(Bloomberg) -- Federal Reserve Governor Lael Brainard said she’d been taken aback to hear of the difficulties black female employees face at the central bank, and that the monetary authority faces formidable difficulties in increasing their representation.
“It was eye-opening to hear how black women feel about their roles at the Federal Reserve,” Brainard told a session entitled “Women in Central Banking” at the annual meeting of American Economic Association in San Diego on Friday. “They don’t see themselves” celebrated at a bank whose history has been dominated by white men and whose halls are adorned with photographs attesting to that.
Black female representation at the Fed board in Washington is minimal. When confronted by a questioner who said that only one of 406 economists at the board was a black woman, Brainard said those numbers were “broadly correct.”
“I don’t think there has ever been a black woman on the FOMC,” the Fed’s monetary policy committee, she said, adding, “We’ve got a very large challenge ahead.”
Brainard said the Fed was recruiting a more diverse group of residential advisers than in the past to try to boost female and minority representation.
Perhaps the biggest opportunity for more diverse leadership lies at the regional Fed banks, whose boards select the presidents who in turn belong to the policy-making Federal Open Market Committee. Minorities and women are now over-represented among the relevant board members who make that decision, according to Brainard.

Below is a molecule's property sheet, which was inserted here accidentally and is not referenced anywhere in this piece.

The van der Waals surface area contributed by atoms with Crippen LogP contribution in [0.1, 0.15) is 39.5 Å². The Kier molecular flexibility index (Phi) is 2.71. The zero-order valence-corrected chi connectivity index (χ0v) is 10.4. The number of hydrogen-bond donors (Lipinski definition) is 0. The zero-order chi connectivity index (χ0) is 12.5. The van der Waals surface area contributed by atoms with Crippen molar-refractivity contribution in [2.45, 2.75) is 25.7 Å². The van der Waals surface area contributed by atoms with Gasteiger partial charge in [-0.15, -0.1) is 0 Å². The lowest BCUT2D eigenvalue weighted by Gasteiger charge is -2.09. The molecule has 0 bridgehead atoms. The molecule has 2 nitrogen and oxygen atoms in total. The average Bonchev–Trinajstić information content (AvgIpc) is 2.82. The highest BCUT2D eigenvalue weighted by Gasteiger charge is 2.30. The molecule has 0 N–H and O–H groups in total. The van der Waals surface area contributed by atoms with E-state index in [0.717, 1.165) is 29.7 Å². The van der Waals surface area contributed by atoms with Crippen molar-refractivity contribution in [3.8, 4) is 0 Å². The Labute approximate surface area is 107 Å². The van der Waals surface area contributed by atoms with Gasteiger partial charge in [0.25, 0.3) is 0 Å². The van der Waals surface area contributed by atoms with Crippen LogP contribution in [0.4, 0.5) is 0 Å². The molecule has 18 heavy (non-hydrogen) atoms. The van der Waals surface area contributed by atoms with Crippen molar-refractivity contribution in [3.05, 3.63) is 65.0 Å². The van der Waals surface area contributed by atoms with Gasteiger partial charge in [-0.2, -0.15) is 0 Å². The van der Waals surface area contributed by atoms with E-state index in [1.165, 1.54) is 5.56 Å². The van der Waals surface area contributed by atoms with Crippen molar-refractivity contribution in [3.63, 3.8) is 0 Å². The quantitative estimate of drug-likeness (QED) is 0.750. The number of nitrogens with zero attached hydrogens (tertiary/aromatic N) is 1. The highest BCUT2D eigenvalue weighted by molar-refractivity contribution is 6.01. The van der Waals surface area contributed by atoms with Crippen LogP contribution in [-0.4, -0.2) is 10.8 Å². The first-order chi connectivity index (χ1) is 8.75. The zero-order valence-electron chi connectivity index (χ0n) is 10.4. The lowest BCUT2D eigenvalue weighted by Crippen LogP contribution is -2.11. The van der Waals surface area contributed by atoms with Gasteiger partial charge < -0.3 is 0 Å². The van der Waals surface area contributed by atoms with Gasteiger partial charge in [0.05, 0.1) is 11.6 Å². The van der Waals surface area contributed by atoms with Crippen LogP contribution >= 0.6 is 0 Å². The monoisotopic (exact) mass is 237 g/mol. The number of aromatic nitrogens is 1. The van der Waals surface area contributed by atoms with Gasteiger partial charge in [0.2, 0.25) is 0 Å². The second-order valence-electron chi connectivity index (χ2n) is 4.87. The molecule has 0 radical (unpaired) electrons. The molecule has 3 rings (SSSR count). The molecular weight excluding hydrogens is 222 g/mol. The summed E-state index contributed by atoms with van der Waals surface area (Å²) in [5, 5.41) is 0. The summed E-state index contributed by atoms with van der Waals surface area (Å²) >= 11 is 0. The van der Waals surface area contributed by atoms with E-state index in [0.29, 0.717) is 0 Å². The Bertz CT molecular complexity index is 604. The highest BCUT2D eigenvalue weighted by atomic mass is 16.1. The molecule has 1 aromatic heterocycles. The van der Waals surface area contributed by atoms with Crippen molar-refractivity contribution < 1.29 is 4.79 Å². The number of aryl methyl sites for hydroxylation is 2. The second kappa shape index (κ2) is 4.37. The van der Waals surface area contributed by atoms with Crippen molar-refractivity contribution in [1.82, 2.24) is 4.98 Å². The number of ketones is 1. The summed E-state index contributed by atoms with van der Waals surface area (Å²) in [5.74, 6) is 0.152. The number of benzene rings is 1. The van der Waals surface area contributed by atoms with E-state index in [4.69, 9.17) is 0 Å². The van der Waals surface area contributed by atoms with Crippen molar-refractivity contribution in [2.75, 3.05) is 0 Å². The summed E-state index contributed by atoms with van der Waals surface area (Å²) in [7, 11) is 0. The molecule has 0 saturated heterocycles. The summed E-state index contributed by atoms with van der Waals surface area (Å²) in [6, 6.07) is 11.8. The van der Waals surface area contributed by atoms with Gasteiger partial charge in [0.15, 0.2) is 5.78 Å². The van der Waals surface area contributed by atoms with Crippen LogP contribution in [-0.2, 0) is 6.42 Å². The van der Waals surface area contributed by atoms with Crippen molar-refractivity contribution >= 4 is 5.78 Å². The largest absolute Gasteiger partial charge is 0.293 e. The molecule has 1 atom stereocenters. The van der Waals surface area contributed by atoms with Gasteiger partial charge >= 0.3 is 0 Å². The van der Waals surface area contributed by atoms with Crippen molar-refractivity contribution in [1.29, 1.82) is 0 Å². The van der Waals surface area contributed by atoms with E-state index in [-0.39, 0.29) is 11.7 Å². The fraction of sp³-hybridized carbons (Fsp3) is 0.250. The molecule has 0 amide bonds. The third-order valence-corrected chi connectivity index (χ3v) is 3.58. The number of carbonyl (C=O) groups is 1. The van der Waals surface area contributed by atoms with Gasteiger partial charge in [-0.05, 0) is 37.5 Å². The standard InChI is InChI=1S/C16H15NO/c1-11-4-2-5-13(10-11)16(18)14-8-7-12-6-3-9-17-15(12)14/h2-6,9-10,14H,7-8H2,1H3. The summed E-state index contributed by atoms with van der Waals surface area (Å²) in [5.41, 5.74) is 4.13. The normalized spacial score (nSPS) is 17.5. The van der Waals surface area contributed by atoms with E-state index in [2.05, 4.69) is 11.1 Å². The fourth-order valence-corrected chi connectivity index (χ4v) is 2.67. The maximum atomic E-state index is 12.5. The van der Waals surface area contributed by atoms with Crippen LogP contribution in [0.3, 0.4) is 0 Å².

Two of the Fed’s 12 regional Fed presidents are from minority backgrounds: Atlanta’s Raphael Bostic, who’s black, and Neel Kashkari in Minneapolis, whose parents came to the U.S. from India. And three are women: Mary Daly in San Francisco, Esther George in Kansas City, and Loretta Mester in Cleveland.
A September report by the Brookings Institution’s Hutchins Center on Fiscal and Monetary Policy found that the share of female economists employed by the Federal Reserve System has been roughly stable at about 24% since 2013 while the share of minorities has increased from 22% in 2013 to 25% in 2018.
Brainard said that the Fed was committed to doing better when it comes to diversity, knowing that it was one way to avoid group-think.
“It’s not just a nice thing to have,” she said. “It’s an essential factor to good decision-making.”
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